US6303273B1 (en) * 1999-03-04 2001-10-16 National Semiconductor Corporation Single metal pixel array for light valve utilizing lateral sublithographic spacer isolation
US6262829B1 (en) 1999-07-29 2001-07-17 Hewlett-Packard Co. Method of digital grayscale control using modulation of a slow-acting light source
US6420099B1 (en) * 1999-08-02 2002-07-16 Infineon Technologies Ag Tungsten hard mask for dry etching aluminum-containing layers
US6529311B1 (en) * 1999-10-28 2003-03-04 The Trustees Of Boston University MEMS-based spatial-light modulator with integrated electronics
US6741383B2 (en) 2000-08-11 2004-05-25 Reflectivity, Inc. Deflectable micromirrors with stopping mechanisms
US6396619B1 (en) 2000-01-28 2002-05-28 Reflectivity, Inc. Deflectable spatial light modulator having stopping mechanisms
US6616279B1 (en) 2000-10-02 2003-09-09 Johnson & Johnson Vision Care, Inc. Method and apparatus for measuring wavefront aberrations
US6647164B1 (en) 2000-10-31 2003-11-11 3M Innovative Properties Company Gimbaled micro-mirror positionable by thermal actuators
US7405860B2 (en) * 2002-11-26 2008-07-29 Texas Instruments Incorporated Spatial light modulators with light blocking/absorbing areas
US6483957B1 (en) 2001-01-29 2002-11-19 3M Innovative Properties Company MEMS-based polarization mode dispersion compensator
US6711318B2 (en) 2001-01-29 2004-03-23 3M Innovative Properties Company Optical switch based on rotating vertical micro-mirror
EP2312380A1 (en) * 2001-02-27 2011-04-20 Dolby Laboratories Licensing Corporation A method and device for displaying an image
US6707591B2 (en) 2001-04-10 2004-03-16 Silicon Light Machines Angled illumination for a single order light modulator based projection system
US7138984B1 (en) 2001-06-05 2006-11-21 Idc, Llc Directly laminated touch sensitive screen
US6747781B2 (en) 2001-06-25 2004-06-08 Silicon Light Machines, Inc. Method, apparatus, and diffuser for reducing laser speckle
US6782205B2 (en) 2001-06-25 2004-08-24 Silicon Light Machines Method and apparatus for dynamic equalization in wavelength division multiplexing
US6589625B1 (en) 2001-08-01 2003-07-08 Iridigm Display Corporation Hermetic seal and method to create the same
US6829092B2 (en) 2001-08-15 2004-12-07 Silicon Light Machines, Inc. Blazed grating light valve
US6989603B2 (en) * 2001-10-02 2006-01-24 Guobiao Zhang nF-Opening Aiv Structures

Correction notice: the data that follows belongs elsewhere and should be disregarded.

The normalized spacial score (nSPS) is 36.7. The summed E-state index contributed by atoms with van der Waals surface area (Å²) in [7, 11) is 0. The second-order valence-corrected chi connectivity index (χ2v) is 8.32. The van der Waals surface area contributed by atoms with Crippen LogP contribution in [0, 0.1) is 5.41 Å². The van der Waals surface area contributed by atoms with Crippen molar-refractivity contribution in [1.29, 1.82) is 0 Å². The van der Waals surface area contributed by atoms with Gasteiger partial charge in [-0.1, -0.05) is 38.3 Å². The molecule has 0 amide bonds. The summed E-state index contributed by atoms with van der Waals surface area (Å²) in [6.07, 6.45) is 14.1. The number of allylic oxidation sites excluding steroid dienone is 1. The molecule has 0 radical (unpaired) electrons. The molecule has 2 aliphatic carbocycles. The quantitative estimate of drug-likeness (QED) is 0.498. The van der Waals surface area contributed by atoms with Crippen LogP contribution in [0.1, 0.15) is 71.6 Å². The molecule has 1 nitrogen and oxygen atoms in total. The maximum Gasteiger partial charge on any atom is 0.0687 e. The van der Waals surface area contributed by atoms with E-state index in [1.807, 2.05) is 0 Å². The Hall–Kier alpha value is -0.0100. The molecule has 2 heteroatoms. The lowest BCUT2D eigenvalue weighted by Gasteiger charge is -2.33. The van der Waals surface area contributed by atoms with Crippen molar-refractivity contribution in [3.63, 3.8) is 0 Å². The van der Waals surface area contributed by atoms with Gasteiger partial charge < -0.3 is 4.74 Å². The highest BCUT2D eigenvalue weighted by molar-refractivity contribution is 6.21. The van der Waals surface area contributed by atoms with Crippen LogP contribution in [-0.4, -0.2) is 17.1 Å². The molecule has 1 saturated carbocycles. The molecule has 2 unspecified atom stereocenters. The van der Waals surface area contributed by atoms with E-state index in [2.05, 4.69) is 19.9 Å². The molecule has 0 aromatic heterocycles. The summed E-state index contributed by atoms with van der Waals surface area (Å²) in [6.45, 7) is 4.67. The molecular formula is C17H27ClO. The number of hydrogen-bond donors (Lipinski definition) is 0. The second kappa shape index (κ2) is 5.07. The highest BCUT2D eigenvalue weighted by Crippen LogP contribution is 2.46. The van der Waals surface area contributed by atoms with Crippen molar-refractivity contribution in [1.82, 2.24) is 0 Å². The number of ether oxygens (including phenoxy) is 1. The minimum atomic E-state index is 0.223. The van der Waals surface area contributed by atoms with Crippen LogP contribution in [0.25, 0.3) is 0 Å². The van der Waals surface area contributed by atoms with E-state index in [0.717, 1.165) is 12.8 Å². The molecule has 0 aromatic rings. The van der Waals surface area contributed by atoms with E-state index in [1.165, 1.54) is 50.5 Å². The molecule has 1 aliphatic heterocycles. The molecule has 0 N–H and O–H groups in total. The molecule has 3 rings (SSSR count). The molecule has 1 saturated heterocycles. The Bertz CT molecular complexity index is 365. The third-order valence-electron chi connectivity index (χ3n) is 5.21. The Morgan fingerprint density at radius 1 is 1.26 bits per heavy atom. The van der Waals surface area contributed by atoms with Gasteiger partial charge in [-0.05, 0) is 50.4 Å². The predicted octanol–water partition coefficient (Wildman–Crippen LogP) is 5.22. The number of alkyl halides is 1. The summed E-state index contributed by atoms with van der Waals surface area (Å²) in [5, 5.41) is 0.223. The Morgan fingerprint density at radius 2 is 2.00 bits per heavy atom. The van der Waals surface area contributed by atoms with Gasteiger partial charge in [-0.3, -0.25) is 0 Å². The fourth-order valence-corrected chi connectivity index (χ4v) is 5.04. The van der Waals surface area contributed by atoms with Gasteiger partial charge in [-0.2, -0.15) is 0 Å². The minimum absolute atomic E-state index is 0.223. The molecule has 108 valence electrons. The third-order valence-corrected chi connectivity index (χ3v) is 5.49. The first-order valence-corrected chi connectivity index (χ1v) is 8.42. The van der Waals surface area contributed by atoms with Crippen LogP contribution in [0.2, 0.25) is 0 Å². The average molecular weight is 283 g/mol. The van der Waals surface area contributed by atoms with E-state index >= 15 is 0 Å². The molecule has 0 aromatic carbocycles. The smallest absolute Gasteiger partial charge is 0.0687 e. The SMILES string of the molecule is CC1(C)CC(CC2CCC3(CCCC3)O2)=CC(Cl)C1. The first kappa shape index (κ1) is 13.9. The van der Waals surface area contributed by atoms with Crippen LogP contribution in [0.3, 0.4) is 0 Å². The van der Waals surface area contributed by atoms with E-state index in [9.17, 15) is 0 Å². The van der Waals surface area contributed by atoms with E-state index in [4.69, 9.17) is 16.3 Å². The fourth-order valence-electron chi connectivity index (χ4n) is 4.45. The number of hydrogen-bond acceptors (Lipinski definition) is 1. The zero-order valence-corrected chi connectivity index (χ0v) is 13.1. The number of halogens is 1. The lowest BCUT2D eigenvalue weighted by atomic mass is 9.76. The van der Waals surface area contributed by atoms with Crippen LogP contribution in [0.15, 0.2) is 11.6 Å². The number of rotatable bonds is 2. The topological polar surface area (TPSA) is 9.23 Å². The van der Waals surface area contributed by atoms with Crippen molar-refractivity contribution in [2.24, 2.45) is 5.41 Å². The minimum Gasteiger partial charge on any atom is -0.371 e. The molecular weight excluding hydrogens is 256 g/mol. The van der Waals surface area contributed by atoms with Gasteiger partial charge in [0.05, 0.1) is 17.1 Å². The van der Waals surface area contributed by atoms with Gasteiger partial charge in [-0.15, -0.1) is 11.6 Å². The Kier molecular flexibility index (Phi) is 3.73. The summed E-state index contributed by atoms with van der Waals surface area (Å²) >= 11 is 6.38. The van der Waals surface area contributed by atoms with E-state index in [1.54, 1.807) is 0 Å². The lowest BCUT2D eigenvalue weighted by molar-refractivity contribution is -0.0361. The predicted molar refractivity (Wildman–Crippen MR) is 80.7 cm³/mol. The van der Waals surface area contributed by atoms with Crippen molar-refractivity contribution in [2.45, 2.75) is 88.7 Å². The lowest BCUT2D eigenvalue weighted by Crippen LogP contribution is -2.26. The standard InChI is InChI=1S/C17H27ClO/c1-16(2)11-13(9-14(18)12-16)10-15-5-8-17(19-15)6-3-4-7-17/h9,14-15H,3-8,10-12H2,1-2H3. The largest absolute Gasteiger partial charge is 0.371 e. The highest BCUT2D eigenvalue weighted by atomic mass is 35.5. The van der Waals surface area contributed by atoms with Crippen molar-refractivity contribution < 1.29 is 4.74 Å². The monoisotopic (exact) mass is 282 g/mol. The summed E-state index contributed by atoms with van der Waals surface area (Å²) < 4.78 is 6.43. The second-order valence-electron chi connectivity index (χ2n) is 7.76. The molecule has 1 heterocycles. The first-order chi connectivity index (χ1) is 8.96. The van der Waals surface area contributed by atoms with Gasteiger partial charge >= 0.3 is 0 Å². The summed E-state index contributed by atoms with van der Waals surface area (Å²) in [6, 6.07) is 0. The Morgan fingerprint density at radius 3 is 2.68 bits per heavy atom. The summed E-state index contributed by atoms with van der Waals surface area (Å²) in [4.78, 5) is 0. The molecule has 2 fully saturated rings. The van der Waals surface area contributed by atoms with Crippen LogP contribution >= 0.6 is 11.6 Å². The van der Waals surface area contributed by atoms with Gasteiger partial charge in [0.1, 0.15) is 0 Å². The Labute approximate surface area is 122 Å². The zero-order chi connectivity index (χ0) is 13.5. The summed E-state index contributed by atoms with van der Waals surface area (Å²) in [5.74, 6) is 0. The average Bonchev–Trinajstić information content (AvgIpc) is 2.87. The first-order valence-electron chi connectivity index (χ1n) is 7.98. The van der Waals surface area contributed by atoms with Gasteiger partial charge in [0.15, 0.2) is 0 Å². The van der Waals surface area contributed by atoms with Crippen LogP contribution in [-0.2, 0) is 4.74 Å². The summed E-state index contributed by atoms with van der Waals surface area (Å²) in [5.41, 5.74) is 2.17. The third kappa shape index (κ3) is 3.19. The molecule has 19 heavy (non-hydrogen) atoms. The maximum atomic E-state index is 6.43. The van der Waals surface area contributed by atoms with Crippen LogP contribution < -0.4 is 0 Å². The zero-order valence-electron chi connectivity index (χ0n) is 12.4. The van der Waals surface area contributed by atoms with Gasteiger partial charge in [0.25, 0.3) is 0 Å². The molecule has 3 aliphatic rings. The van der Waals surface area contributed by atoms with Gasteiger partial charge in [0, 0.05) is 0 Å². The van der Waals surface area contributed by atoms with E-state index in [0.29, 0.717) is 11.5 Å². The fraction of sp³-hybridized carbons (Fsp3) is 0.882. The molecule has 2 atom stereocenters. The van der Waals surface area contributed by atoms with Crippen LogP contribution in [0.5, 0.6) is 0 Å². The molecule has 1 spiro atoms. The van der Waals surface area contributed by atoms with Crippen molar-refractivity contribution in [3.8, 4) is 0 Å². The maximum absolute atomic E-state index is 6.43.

US7064740B2 (en) 2001-11-09 2006-06-20 Sharp Laboratories Of America, Inc. Backlit display with improved dynamic range
US6800238B1 (en) 2002-01-15 2004-10-05 Silicon Light Machines, Inc. Method for domain patterning in low coercive field ferroelectrics
US6794119B2 (en) 2002-02-12 2004-09-21 Iridigm Display Corporation Method for fabricating a structure for a microelectromechanical systems (MEMS) device
US6574033B1 (en) 2002-02-27 2003-06-03 Iridigm Display Corporation Microelectromechanical systems device and method for fabricating same
US8687271B2 (en) 2002-03-13 2014-04-01 Dolby Laboratories Licensing Corporation N-modulation displays and related methods
ES2675880T3 (en) * 2002-03-13 2018-07-13 Dolby Laboratories Licensing Corporation Compensation fault light emitting element on a monitor
US6728023B1 (en) 2002-05-28 2004-04-27 Silicon Light Machines Optical device arrays with optimized image resolution
US6767751B2 (en) 2002-05-28 2004-07-27 Silicon Light Machines, Inc. Integrated driver process flow
US6822797B1 (en) 2002-05-31 2004-11-23 Silicon Light Machines, Inc. Light modulator structure for producing high-contrast operation using zero-order light
US6829258B1 (en) 2002-06-26 2004-12-07 Silicon Light Machines, Inc. Rapidly tunable external cavity laser
US6714337B1 (en) 2002-06-28 2004-03-30 Silicon Light Machines Method and device for modulating a light beam and having an improved gamma response
US6813059B2 (en) 2002-06-28 2004-11-02 Silicon Light Machines, Inc. Reduced formation of asperities in contact micro-structures
US6801354B1 (en) 2002-08-20 2004-10-05 Silicon Light Machines, Inc. 2-D diffraction grating for substantially eliminating polarization dependent losses
JP4229714B2 (en) * 2002-09-19 2009-02-25 株式会社リコー Image processing apparatus, image processing method, image processing program, and a storage medium storing the image processing program